Over the last 8 years, I have listened to hundreds of sermons online. As a preacher myself, it is a way to hear the Word proclaimed in new and challenging ways and, more importantly, in the car. My commute becomes more like a mini-Sabbath when I do this.
Sometimes I tune in to preachers whom I know very well. I cherish hearing their voice, even their “preacher” voice. (Yes, everyone has one.) Other times, I purposefully sneak into the digital first pew of preachers I don’t know, except perhaps by reputation. I was surprised by what has mattered most in these digital worship encounters.
The importance of digital hospitality
Does your congregation post the manuscript right away? Only the audio, with text “coming soon?” Do they upload whole enchilada, a live stream video of the whole service? Is there a fancy icon on the homepage with audio and video of just the sermon? Those choices have a way of highlighting what matters to a congregation.
I have found that churches tend to fall in one of three categories:
“You had to be there.” These congregations tend to downplay sermons on their website. They may post the text at some point, but they believe, intentionally or by practice, that something happens in the physicality of the church space that can’t be lifted up online. They aren’t sure anyone would want to listen online. Indeed, nothing can replace corporate worship. We are meant to be together. Community is essential. However, in an era when most people check out the church website before coming through the doors, this online posture may accidentally project a clubby mentality at work in the church. And in a time when people travel more than ever, listening to the sermon is an important way for members to stay connected.
“Click here, then there, then there. Wait here.” These congregations have sermons posted online, but it may be behind three or four click walls, “About us” >>> “Our worship” >>> “This Sunday” >>> “Sermon Archives.” Scroll to the bottom. Click on the prayer hands. Another window opens where the sermon slowly uploads. An anthem could be played before one can hear the sermon. Most churches don’t situate the main entrance doors three hallways away from the sanctuary. There should be similar thought in the layout of the “digital plant” of the church.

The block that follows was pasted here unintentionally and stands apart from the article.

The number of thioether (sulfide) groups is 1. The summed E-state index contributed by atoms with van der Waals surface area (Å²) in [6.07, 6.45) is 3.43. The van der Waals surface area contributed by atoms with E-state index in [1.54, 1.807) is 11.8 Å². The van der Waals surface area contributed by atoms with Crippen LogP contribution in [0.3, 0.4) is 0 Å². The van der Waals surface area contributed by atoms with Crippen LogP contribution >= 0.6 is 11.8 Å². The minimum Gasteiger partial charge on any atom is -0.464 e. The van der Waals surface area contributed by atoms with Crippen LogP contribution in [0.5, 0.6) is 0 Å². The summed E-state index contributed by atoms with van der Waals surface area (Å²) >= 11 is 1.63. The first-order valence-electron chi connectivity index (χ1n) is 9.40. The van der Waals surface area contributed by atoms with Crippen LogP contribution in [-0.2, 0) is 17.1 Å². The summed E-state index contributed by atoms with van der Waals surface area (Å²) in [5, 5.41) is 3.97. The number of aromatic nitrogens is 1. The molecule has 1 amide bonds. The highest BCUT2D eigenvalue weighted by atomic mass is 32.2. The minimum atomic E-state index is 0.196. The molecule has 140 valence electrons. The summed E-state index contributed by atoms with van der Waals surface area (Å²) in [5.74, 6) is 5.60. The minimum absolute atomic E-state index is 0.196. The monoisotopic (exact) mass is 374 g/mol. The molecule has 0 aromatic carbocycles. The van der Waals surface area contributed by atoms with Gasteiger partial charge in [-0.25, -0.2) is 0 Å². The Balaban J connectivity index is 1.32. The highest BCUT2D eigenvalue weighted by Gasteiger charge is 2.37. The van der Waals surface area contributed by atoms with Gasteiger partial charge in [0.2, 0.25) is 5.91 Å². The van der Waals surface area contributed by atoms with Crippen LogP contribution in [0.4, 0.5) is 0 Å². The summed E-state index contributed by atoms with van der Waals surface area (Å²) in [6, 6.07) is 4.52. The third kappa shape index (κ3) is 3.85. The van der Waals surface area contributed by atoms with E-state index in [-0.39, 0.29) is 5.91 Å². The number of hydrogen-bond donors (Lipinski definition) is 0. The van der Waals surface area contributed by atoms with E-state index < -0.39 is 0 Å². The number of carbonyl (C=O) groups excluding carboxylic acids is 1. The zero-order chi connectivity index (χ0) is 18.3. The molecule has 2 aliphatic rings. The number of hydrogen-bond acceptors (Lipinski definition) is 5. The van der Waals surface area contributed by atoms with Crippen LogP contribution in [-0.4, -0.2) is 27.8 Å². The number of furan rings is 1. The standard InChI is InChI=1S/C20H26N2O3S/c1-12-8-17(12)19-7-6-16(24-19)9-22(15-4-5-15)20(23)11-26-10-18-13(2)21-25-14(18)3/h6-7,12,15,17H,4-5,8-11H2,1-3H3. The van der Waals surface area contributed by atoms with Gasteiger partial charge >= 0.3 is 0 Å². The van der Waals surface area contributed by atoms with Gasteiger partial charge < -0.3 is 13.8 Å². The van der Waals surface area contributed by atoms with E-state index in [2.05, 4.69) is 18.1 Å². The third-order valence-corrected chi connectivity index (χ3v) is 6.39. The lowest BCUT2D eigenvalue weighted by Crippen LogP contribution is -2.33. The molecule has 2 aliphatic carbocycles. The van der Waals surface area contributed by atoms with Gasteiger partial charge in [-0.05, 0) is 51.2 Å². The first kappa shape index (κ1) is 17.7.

“Here you go!” These congregations have podcasts of sermons and/or audio-visual sermons on the home page. It is intuitive and friendly. It is like greeting a digital visitor with a smile and a lemon bar.
The sound of fatigue
When a pastor is exhausted, it is audible. I was surprised by this. Their voices crack. They gloss over the joy in their words. Congregational leadership is often about much more than preparing a sermon, especially during weeks when a beloved church member passes away, when the boiler breaks or when a ministry program is going full speed. Walter Brueggemann coaches preachers to “order one’s priorities for the sake of one’s best energy.” Preachers often cut a sermon to make sure it fits the timing of a worship service, however, it may be just as important to cut back on responsibilities that hinder the energy of a sermon.
But, I have been touched when preachers allow themselves to be human beings, even in delivering a sermon: a pause to reflect, a real laugh, a word that gets caught in the throat because it is too weighty, too beautiful to be said matter-of-factly. That sounds like love, and I thank you for being the vessel of God’s love, week after week, Sunday after (yet another, gasp) Sunday.
The discipline of naming hope
Preachers’ bookshelves are bulging with books about what makes a good sermon. Be funny, but not fluffy. Be intellectually stimulating, but not boring. Include heart-warming illustrations that make congregants feel as if they have been bathed in a Puerto Rican sunset, but don’t be schmaltzy. Make the text come alive like resurrected Jesus. Speak truth into people’s hearts like Dr. Phil but with the brevity and sweetness of Puxatony Phil. There are too many expectations. I get that.
Still, I am convinced that everyone comes to a sermon hungry for hope. Sermons that are disciplined in naming the hope of Jesus Christ always satisfy, even if the wording is choppy, even if the jokes fall flat, even if the preacher’s voice cracks and a baby cries loudly through the whole message.
Tell me, every time, about hope in Christ. It doesn’t get old.
Becca Messman is the associate pastor at Trinity Presbyterian Church in Herndon, Virginia. She leads “Lunch for the Soul” – a ministry with Hispanic day laborers. Her other passions are preaching and offering pastoral prayers, leading retreats, energizing church leaders to serve the community around them, youth and young adult ministry, and cultivating the “fear and trembling” holy journey of parenting. She lives in Arlington, Virginia with her husband Dave, her two young children, and her dog Luna.